In the last days I’ve had the pleasure of having a talk about VR videos recording and streaming with MANDT VR, an US company which is very active in this field. They have recorded videos for important companies like Disney or the Pittsburgh Steelers, so surely they’re very good in what they do. The thing that excited me the most (and that led to this interview) is the fact that they also love to experiment and perform researches. For some particular jobs, when camera solutions available on the market are not suitable for their purpose, they actually experiment and use duct tape to MagGyver new and innovative solutions!
The interview has focused on what they do and some peculiarities of VR videos recording/streaming. Stephanie Wong and Will Barratt have been very kind in answering my questions. Will, who is MANDT director of photography and R&D of camera department (he’s the MacGyver), is a very talented guy (he has also won an Emmy!) and gave me some useful technical insights on the VR movies recording. Got you interested? Come on, keep reading!
What does MandtVR do?
Founded in 2015, Emmy-nominated VR company MANDT VR is a Los Angeles-based studio specializing in the production of premium virtual reality content. MANDT VR creates immersive, 360-degree experiences that transport audiences to new worlds beyond the boundaries of traditional media. Channeling the limitless magic of virtual reality, MANDT VR transforms passive viewers into active participants in stories that engage, inform, entertain, and delight.
What does Will Barratt do for MANDT VR?
I am the Director of VR photography, VR Cinematographer. I am also the head of R&D for the camera department looking at all of our options for capturing the highest quality VR material.
Which camera is MANDT VR shooting with now?
I choose every camera by how it fits the job. For College Football Championships I’ll go for a multi camera rig, the more cameras the better.. like 360Rize 10 cams, mixed with the Kodak 4k back-to-back for really tight spaces. I’ll even use a Samsung Gear 360 for scenarios where you’d normally use a GoPro in a flat 2D environment. Jaunt camera is great for filming when you have space for it and OZO when I need a good live stream, multi-cam project.
As always, I feel the choice of camera is very important, but needs to be the right tool to support the story.
Are the cameras on the market lacking of certain qualities producers and directors are seeking? If so, what are they?
I feel that there are two things lacking in the cameras produced now.
We need a camera that has its own AI (artificial intelligence) stitching hardware inside the camera body, so the image that is output is a fully equirectangular 6k image at 60fps SDI. I’d also like to see some really nice glass on those cameras. I’m frustrated by camera manufacturers who post beautiful websites listing a camera that contains all of these things, but then you find it won’t even go into production until 2022!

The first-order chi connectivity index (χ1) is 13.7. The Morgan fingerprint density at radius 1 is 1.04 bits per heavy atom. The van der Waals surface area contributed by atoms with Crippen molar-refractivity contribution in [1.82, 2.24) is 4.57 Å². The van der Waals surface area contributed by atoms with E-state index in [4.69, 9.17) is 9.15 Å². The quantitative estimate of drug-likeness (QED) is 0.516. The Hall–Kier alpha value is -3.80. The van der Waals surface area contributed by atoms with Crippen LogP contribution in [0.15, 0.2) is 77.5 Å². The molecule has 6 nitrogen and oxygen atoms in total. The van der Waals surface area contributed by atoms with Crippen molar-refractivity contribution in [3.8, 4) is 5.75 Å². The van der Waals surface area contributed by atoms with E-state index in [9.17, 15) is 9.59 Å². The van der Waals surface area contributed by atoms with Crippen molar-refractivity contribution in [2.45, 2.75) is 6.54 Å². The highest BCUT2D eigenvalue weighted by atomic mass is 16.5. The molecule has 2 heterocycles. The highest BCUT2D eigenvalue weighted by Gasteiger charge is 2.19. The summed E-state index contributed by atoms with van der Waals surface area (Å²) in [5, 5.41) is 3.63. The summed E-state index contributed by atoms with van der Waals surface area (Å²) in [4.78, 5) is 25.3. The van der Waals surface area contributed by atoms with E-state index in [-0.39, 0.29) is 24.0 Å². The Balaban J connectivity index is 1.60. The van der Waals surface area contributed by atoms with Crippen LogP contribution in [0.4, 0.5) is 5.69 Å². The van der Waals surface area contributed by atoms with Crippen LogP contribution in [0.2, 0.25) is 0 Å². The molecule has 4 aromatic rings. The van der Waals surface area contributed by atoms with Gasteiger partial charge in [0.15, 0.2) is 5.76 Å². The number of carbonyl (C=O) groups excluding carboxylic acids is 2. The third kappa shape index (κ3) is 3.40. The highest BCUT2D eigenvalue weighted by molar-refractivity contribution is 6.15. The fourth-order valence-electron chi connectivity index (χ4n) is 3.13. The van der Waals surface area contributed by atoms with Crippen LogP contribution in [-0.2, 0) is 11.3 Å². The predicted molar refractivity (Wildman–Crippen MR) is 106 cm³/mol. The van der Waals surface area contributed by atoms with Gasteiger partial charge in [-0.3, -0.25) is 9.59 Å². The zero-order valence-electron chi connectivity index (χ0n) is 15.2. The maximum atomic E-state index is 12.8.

What are the downsides to cameras like the Jaunt, Ozo, etc… I mean, I’m not a movie maker expert, so some explanations “for dummies” would be useful…
Again, it depends of the job, because sometimes these cameras are great! There are however some downsides when using cameras like the Nokia Ozo or the Jaunt camera. First is size. The Jaunt is a big camera, and it’s pretty heavy, (like 5 pounds) so you need a very sturdy monopod for it. Post (post-production) is really tough for the Jaunt camera as well because all stitching takes place up in the cloud, so you have to upload HUGE files, AI (artificial intelligence) stitches it, and then you download. This process is also expensive.
I like the OZO for field production, because you can live preview through the oculus goggles, but when you bring the footage back to post, the codec they use takes a lot of power and time to stitch all of the raw footage. Now, if you have the time and money…
Can you please provide me a brief list of main camera types and which is the preferred use of them (and why)?
Cameras are coming in to our office every day… and the electronics are changing every minute. For every production, as a director of photography, you should choose the correct system for each shoot. You don’t want a big clunky camera if you are run-and-gun, and you don’t want a cheap/low quality look for a big shoot… So for the short list of my favorite cameras for the job, here are a few:
- Samsung Gear 360 2017 – Affordable, very small and light, image quality not great, battery life bad and it overheats… but where size matters (inside race-cars, bicycle handlebars) this camera is great. Two lenses make an easy stitch.
- Kodak PixPro 360 4k back-to-back – Affordable, very small, light, decent image. Great for a drone, or close up work. Two lenses are an easy stitch… Images at a distance get a little soft.
- VUZE camera – Great price, intro to 360 AND Stereoscopic. Super easy to use through the app, not a lot of control over the stitch however, you kind of take what you can get. Also gets soft at long distance photography. It’s light and small, so good for run-and-gun stuff too. Drone etc.